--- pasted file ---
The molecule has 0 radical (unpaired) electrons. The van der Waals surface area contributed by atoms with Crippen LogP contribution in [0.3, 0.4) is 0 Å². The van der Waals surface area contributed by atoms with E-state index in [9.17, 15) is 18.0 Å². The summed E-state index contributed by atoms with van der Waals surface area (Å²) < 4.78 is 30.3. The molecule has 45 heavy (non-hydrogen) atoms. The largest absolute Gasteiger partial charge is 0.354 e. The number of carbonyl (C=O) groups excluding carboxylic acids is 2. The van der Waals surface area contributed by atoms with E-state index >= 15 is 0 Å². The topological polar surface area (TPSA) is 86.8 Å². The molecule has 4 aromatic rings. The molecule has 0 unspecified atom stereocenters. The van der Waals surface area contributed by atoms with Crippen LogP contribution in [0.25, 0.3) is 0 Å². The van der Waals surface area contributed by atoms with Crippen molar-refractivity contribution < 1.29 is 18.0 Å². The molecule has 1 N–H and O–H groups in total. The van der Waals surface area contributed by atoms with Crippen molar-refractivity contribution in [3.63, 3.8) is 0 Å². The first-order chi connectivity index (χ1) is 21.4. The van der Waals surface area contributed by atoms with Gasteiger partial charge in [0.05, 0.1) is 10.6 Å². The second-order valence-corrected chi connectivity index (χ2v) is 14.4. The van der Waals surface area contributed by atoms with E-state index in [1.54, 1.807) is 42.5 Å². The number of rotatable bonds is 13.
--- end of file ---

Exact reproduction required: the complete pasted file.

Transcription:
The molecule has 0 radical (unpaired) electrons. The van der Waals surface area contributed by atoms with Crippen LogP contribution in [0.3, 0.4) is 0 Å². The van der Waals surface area contributed by atoms with E-state index in [9.17, 15) is 18.0 Å². The summed E-state index contributed by atoms with van der Waals surface area (Å²) < 4.78 is 30.3. The molecule has 45 heavy (non-hydrogen) atoms. The largest absolute Gasteiger partial charge is 0.354 e. The number of carbonyl (C=O) groups excluding carboxylic acids is 2. The van der Waals surface area contributed by atoms with E-state index >= 15 is 0 Å². The topological polar surface area (TPSA) is 86.8 Å². The molecule has 4 aromatic rings. The molecule has 0 unspecified atom stereocenters. The van der Waals surface area contributed by atoms with Crippen LogP contribution in [0.25, 0.3) is 0 Å². The van der Waals surface area contributed by atoms with Crippen molar-refractivity contribution < 1.29 is 18.0 Å². The molecule has 1 N–H and O–H groups in total. The van der Waals surface area contributed by atoms with Crippen molar-refractivity contribution in [3.63, 3.8) is 0 Å². The first-order chi connectivity index (χ1) is 21.4. The van der Waals surface area contributed by atoms with Gasteiger partial charge in [0.05, 0.1) is 10.6 Å². The second-order valence-corrected chi connectivity index (χ2v) is 14.4. The van der Waals surface area contributed by atoms with E-state index in [1.54, 1.807) is 42.5 Å². The number of rotatable bonds is 13.